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Salamiya: A City of Queues with Fading Portraits of Assad

Residents rely on the black market because fuel supplies do not reach the town, according to Enab Baladi.
Salamiya: A City of Queues with Fading Portraits of Assad

Queues are widespread in the city of Salamiya, in the east of Hama governorate. Basic essential items have become luxuries, which customers must save money for months in advance. In this respect, Salamiya’s residents do not face circumstances significantly different from Syria’s other governorates.

Citizens interviewed by Enab Baladi said that the “culture of queues” has recently become a way of life for residents. Even supplies that can be bought without waiting in line now form part of their queuing schedule.

At a time when the city’s residents rely on falafel as a “cheap” main meal for subsistence, the price of one sandwich has risen to 3,000 Syrian pounds. Over a month, the cost has therefore risen to at least 90,000 Syrian pounds, assuming that the individual only needs one meal per day.

The cost of preparing a one-day lunch consisting of vegetables alone was about 20,000 Syrian pounds.

The exchange rate today is 5,925 pounds Syrian pounds to one US dollar, according to the Lira Today website.

Hadi, a 30-year-old resident of Salamiya, told Enab Baladi that the city has always been notorious for its inhabitants’ poverty, but it has never lost its colorfulness. However, the streets are dark these days, and local residents rarely smile.

He added that only blue and black colours remain on pictures of Syrian President Bashar al-Assad, which security agencies in the city’s squares, main roads, and on the ancient wall in the town square.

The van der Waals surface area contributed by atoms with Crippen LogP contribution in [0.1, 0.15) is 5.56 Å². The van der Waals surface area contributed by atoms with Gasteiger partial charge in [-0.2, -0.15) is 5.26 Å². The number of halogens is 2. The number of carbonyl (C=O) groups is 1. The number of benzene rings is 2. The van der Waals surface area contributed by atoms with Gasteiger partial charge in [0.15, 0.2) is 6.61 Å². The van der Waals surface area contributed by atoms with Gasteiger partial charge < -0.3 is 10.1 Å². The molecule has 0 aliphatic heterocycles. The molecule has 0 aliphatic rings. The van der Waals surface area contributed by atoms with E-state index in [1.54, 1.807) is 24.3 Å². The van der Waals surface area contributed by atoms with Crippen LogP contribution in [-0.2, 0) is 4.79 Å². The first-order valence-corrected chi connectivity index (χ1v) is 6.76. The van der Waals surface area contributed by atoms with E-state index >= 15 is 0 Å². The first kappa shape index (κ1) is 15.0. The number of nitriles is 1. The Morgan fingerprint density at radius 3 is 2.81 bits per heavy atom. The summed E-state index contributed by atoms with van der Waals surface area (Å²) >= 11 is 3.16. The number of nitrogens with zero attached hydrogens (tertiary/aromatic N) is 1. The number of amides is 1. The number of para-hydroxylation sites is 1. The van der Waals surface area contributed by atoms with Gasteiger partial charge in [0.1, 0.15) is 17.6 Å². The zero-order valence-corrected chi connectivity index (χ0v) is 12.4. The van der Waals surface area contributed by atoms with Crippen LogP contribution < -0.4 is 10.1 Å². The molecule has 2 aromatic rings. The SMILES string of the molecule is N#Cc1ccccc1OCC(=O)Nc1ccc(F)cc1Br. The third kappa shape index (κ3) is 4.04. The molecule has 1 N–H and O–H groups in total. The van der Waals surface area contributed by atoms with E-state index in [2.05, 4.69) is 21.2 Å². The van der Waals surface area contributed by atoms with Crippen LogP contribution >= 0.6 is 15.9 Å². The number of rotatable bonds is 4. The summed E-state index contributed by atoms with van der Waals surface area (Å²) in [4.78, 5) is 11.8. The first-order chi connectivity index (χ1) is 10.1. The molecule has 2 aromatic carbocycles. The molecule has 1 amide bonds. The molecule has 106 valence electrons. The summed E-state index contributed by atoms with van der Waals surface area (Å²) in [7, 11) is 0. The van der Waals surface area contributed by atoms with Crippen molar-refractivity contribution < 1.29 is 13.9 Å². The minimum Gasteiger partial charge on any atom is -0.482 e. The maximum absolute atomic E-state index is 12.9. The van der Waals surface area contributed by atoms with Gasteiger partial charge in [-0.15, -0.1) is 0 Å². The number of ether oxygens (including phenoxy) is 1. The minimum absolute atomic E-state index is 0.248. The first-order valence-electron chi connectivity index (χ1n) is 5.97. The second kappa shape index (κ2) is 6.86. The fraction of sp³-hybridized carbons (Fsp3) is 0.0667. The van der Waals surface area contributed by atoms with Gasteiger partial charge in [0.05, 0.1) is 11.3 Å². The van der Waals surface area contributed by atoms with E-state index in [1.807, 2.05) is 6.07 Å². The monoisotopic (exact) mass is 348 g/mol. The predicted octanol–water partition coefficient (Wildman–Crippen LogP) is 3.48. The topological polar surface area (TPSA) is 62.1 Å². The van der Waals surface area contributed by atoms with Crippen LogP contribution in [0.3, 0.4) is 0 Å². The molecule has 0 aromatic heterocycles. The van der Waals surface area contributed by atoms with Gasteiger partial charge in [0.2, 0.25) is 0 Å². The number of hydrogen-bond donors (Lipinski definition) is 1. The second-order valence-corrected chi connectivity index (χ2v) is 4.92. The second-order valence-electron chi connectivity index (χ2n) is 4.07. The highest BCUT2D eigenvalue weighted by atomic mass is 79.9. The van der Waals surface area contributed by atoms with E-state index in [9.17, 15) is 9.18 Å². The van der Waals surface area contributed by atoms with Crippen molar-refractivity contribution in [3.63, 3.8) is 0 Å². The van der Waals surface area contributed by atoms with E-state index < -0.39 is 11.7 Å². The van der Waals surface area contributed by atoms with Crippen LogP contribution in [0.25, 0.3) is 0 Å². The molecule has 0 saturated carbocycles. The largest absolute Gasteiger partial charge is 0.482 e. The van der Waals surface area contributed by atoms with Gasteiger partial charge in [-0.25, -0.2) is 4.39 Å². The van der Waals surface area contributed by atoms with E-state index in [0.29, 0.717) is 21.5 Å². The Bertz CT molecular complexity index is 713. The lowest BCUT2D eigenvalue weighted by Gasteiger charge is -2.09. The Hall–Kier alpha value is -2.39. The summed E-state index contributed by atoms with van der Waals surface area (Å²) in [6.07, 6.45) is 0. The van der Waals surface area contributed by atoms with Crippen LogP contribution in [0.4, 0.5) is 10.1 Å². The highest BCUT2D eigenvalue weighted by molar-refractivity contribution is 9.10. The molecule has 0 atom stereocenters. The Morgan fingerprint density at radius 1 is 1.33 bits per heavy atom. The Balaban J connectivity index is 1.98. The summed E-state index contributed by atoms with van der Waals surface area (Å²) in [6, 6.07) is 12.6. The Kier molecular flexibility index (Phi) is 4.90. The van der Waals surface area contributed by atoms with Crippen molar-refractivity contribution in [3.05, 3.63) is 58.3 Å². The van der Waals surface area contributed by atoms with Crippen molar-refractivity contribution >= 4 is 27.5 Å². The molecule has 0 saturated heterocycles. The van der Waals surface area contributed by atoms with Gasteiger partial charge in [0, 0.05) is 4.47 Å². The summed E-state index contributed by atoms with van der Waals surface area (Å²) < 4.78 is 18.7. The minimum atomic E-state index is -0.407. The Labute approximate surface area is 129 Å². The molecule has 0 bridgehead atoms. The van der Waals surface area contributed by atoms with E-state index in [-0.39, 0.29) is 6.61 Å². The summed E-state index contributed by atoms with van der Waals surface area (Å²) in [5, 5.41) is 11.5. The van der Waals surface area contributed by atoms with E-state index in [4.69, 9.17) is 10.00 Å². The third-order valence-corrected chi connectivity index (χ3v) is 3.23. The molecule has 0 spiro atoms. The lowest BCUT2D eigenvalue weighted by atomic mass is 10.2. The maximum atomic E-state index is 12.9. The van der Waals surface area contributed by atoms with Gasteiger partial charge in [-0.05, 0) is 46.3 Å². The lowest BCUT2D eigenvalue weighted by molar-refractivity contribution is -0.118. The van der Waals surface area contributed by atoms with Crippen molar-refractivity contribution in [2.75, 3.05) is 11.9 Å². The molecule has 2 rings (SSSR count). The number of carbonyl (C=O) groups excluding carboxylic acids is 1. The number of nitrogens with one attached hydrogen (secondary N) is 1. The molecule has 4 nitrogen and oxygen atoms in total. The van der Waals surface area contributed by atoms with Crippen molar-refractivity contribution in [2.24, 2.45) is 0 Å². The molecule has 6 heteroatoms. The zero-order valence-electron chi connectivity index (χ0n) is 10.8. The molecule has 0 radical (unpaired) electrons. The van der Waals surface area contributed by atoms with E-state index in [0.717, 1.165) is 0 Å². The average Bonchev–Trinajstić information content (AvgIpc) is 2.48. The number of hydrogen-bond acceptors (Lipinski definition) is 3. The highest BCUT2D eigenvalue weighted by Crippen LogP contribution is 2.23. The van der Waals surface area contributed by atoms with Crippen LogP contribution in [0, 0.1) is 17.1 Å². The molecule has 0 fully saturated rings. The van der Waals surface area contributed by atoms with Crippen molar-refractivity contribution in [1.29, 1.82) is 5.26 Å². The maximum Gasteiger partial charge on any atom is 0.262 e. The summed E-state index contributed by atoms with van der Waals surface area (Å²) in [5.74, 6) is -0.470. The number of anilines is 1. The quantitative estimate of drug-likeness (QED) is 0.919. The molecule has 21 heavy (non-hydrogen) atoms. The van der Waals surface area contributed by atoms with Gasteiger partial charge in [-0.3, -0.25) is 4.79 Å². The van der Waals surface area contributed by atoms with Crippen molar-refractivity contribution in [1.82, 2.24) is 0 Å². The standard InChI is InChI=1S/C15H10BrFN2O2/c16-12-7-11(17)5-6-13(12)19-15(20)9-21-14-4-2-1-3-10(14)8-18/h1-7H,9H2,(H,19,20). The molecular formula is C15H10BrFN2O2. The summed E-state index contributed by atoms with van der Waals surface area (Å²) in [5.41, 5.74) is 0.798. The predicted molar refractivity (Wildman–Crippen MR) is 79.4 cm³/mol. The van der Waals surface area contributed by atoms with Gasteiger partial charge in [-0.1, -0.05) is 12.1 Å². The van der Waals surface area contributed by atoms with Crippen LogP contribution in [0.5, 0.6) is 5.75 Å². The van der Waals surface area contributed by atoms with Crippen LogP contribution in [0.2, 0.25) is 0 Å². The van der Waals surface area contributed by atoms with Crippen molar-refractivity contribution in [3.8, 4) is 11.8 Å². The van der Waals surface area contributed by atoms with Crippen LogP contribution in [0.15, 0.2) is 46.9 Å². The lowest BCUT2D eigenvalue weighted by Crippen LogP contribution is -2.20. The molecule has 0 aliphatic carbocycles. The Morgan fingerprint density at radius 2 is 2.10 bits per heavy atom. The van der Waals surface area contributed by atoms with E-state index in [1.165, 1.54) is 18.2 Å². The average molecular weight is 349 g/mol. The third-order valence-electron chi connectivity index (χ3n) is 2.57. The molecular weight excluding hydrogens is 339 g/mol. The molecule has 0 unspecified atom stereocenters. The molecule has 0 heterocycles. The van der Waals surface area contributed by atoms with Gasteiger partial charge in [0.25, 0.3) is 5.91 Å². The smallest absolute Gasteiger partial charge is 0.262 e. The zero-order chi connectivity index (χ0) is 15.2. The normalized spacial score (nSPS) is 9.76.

Luxury taxis

The public transportation crisis in Syria has reached Salamiya, but it seems that it has had a more profound impact than in other cities. Public transportation in the city is unavailable except at specific times and in very limited numbers.

Meanwhile, only the wealthiest people can approach taxis parked in the city square.

Hadi said that the city’s location far from border towns has made fuel more expensive than others. For this reason, fuel is limited to specific people who are leaders of the auxiliary groups of Syrian regime forces.

Before the Syrian regime took control of the eastern countryside of Salamiya, the National Defense and some of the regime’s auxiliary groups used to buy fuel from the Islamic State in eastern Syria. Before that, they bought fuel from the opposition factions spread in the eastern and northern countryside of the city.

Before 2015, the village of Abu Dali, in the Salamiya area, was known as a crossing point from which fuel was imported into the city. The fuel arrived from opposition-held areas under the administration of Ahmed Darwish, a former member of the People’s Assembly and a close associate of the Syrian regime.

The price of one litre of gasoline reached 20,000 Syrian pounds in Salamiya in early December, if available, and then returned to decline to reach the price of 14,000 Syrian pounds on the black market, while the price of diesel reached 11,000 Syrian pounds per litre on the “black market.”

Residents rely on the black market because fuel supplies do not reach Salamiya’s residents — even the taxi drivers.

The cost of ordering a taxi inside the city is 7,000 Syrian pounds if the distance does not exceed three kilometres.


This article was translated and edited by The Syrian Observer. The Syrian Observer has not verified the content of this story. Responsibility for the information and views set out in this article lies entirely with the author.

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